The poetic cinema espoused by Pasolini and the transcendental-realist documentary film put forward by Knudsen contribute to the pool of cinematic practices around the world. Aside from their aesthetic contribution to the inventory of film techniques, unconventional works, as exemplified by Life-world Series, contribute new perspectives in intuitively understanding cinema vis-à-vis the modern condition. Definitely, films are ‘part of the reality we typically inhabit, as part of the world we live in, as parts of our lives’ (Rushton, 2011, p. 2) and they therefore ‘help us to shape what we call “reality”’ (p. 2). Though cinema is very much a product of modern technology, it has the potential to liberate us from prevailing abstractions that are powered by positivist/objectivist and instrumental rationality; indeed, this is the very predicate of Kracauer’s Theory of Film: The Redemption of Physical Reality (1960).
 Dr Erik Knudsen is the Programme Director of the MA in Documentary Production and the MA in Fiction Film Production in the School of Media Music and Performance at the University of Salford, Manchester. His films include: Heart of Gold (2006); Sea of Madness (2006); Brannigan’s March (2004); Bed of Flowers (2001); Signs of Life (1999); Reunion (1995); and One Day Tafo (1991) (Knudsen, 2008, p. 24).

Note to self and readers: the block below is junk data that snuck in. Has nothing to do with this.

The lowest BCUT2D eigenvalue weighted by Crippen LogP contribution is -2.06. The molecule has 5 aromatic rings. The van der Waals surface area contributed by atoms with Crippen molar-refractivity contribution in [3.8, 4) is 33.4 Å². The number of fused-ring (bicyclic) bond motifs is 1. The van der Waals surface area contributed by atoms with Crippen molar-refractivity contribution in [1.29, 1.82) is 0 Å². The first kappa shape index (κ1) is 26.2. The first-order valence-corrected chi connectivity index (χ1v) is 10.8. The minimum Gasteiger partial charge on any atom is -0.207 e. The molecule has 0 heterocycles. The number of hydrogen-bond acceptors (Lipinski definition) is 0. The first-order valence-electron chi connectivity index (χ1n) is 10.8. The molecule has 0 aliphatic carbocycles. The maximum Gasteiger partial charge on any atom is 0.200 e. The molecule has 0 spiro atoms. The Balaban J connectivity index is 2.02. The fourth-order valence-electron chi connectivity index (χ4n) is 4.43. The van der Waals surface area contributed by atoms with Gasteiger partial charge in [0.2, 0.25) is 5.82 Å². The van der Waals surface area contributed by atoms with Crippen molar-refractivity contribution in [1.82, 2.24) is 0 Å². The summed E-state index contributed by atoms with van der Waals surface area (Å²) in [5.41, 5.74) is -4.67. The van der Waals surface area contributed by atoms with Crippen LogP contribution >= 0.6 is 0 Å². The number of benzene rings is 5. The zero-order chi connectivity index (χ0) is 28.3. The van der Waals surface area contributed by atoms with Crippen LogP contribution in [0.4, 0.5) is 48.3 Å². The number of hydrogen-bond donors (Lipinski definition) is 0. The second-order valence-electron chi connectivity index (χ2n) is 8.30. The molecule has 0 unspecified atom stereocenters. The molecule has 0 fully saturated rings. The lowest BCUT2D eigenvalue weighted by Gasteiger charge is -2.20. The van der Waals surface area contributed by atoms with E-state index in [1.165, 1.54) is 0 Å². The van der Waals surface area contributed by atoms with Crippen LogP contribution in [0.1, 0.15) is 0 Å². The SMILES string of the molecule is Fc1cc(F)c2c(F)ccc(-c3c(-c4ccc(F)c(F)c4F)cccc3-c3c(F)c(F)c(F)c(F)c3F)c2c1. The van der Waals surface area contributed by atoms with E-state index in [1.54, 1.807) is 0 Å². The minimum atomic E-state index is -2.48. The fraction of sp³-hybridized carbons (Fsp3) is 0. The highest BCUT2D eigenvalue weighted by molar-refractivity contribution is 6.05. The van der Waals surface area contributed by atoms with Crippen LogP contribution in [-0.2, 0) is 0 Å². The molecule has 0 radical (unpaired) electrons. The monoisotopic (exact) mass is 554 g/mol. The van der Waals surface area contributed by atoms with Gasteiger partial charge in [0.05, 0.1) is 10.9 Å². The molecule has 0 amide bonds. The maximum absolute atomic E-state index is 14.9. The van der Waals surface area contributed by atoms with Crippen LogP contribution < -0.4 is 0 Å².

- Andrada, M. (2018, June 1). Personal communication. Note: Prof. Mykel Andrada of the College of Arts and Letters, University of the Philippines-Diliman, on 14 May 2018, assigned Life-world Series as one of the online works to be critiqued for the final examination of one of his classes. The students were free to choose any of the ten short films from the collection. Prof. Andrada volunteered to send their responses to the researcher. In this manuscript, their names are anonymised by assigning them random four-digit numbers.
- Certeau, M. d. (1984). The practice of everyday life. (S. Rendall, Trans.) Berkeley and Los Angeles: University of California Press.
- Harrington, A. (2006). Lifeworld. Theory, Culture & Society, 23(2-3), 341-3.
- Knudsen, E. (2008). Transcendental realism in documentary. In De Jong, W. & Austin, T.R., Rethinking the documentary: New perspectives, new practices (pp. 108-20). Maidenhead: Open University Press, McGraw Hill.
- Pasolini, P. P. (1976). The cinema of poetry. In B. Nichols, Movies and Methods. Vol. 1 (pp. 542-58). Berkeley: University of California Press.
- Rushton, R. (2011). The reality of film: Theories of filmic reality. Manchester; New York: Manchester University Press; Palgrave Macmillan.